The Federal Trade Commission and the California Department of Justice have reached a proposed settlement against Ygrene Energy Fund Inc. based in Novato over allegations that a home improvement financing company misled consumers about the potential impact of its financing.
In a 4-0 vote, the commission filed a complaint in the U.S. District Court for the Central District of California, seeking a final and injunctive relief against the company, which was formerly based in Petaluma. The charges include recording liens on consumers’ homes without their consent.
Friday’s announcement said the company agreed to a settlement that could include setting up a $3 million fund to release liens placed on consumers’ homes without their consent. If approved by a District Court judge, the order would have the force of law.
The company released a statement saying the complaints date back to 2015, the “early days” of marketing the Ygrene service and using third-party vendors.
“Since then, Ygrene has taken significant steps to protect consumers by reviewing and modifying protocols and procedures, particularly with respect to how we work with suppliers,” the company said in an email to the Business Journal.
“We deeply regret any negative consequences the customer may have experienced, as even one dissatisfied customer is too many. Consumer protection and satisfaction has always been one of Ygrene’s top priorities, which is why we’ve prioritized creating industry standards to implement stronger consumer protections—often stronger protections than required by federal and state governments—to increase accountability and transparency within Residential-PACE programs.
Ygrene said it plans to continue working with regulators to “fully resolve all outstanding customer issues and ensure that all consumer complaints are resolved.”
According to the California Department of Consumer Affairs, Ygrene has two licenses to operate in California. As of last week, the headquarters listed in those documents changed from Petaluma to Novato, according to department records.
Ygrene’s website said on Friday: “All Ygrene PACE funding has been suspended.”
In a press release Friday, the FTC and California allege that Ygrene and its suppliers falsely told consumers that the financing would not interfere with the sale or refinance of their homes, in many cases relying on high-pressure sales tactics or outright forging signatures on consumers. up.
“Ygrene and her sales team lied to consumers about home financing and then placed consumers in liens that made it difficult to sell their homes,” said Samuel Levine, director of the FTC’s Office of Consumer Protection. “Our order would require Ygrene to clean up its business, monitor its sales force and help defrauded consumers eliminate their liens.”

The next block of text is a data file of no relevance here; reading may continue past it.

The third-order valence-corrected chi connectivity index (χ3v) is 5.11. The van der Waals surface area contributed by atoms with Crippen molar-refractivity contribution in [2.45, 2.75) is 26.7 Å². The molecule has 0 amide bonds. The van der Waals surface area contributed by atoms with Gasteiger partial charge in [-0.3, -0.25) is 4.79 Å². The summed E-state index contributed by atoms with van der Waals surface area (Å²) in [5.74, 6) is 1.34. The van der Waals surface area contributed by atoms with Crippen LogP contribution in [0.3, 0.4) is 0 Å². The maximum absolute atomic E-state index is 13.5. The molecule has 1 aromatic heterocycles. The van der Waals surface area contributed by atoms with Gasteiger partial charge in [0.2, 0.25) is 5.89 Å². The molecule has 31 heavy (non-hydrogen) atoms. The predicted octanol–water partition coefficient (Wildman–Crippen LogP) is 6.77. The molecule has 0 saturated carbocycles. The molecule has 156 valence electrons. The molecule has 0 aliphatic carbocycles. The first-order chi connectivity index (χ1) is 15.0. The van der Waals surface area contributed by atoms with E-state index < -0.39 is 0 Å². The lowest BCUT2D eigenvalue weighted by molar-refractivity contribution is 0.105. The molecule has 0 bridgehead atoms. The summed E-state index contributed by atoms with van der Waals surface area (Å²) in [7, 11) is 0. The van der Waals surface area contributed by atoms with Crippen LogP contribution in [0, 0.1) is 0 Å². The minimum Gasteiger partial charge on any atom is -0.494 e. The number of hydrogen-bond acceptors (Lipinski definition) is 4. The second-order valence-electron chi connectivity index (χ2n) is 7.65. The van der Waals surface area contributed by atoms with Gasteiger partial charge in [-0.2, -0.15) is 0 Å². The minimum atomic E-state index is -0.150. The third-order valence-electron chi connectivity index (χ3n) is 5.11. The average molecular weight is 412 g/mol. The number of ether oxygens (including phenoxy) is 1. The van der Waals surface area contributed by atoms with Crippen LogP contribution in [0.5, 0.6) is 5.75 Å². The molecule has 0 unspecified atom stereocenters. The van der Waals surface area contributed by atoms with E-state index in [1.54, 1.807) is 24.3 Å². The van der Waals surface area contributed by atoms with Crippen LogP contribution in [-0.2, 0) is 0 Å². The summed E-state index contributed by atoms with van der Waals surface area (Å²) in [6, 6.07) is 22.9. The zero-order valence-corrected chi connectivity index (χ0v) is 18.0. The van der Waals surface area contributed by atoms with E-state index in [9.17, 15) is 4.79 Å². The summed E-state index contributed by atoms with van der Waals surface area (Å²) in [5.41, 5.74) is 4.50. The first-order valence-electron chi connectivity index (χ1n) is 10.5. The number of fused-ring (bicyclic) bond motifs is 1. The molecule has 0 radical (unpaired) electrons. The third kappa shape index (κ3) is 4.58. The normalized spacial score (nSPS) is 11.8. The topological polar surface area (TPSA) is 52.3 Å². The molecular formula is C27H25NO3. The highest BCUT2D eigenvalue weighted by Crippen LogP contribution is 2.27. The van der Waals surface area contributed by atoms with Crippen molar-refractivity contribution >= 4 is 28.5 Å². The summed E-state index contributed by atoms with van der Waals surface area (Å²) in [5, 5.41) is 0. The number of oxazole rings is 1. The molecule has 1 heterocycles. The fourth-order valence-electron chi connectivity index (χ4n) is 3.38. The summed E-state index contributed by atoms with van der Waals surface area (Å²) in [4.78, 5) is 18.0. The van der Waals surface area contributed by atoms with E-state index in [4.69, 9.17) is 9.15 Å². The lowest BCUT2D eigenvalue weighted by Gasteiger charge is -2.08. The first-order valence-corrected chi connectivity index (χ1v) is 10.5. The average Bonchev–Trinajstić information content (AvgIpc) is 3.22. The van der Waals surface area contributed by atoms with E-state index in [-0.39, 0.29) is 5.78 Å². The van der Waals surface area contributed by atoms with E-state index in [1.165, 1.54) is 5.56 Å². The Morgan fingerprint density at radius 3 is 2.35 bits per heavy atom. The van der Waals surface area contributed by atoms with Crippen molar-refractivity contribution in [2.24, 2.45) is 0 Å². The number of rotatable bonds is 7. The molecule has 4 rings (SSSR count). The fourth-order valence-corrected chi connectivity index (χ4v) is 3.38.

California Attorney General Rob Bonta said, “Ygrene Energy Fund took advantage of hard-working California families and put their most valuable assets at risk in the process. Today’s settlement holds Ygrene accountable for its misconduct and creates a guardrail to protect property owners from future fraud.”
Property Appreciation Clean Energy (PACE) loans are provided through a private financing program designed to provide property owners with a way to borrow money for clean, energy-efficient home improvements using renewable energy sources (such as solar panels or improved insulation) and repay loans on their property taxes.
However, failure to pay these taxes could expose the consumer to foreclosure on the property itself, as the PACE financing becomes a first priority lien against the consumer’s home.
“PACE funding was supposed to help families make important home improvements, but the dishonesty of companies like Ygrne has caused some homeowners to lose their homes,” Bonta said. “Before signing on to PACE, I encourage all Californians to familiarize themselves with the program and take the time to understand what it is and, most importantly, what it is not.”
The FTC and California allege that Ygrene hired and authorized home improvement contractors that Ygrene did not adequately train or supervise to sell its financing, resulting in many consumers being defrauded during the sales process and unfairly subject to liens on their homes without their express, informed consent.
The injunction sought by the FTC and California would require the company to do the following:
• Stop misleading consumers about the transferability of the PACE financing obligation to a new owner in the event of a sale, the impact of the PACE financing on the sale or refinance of the home, or whether the home will be used as collateral for the PACE financing. Many mortgage lenders will not finance a home purchase or approve a refinance unless the PACE lien is completely paid off and removed.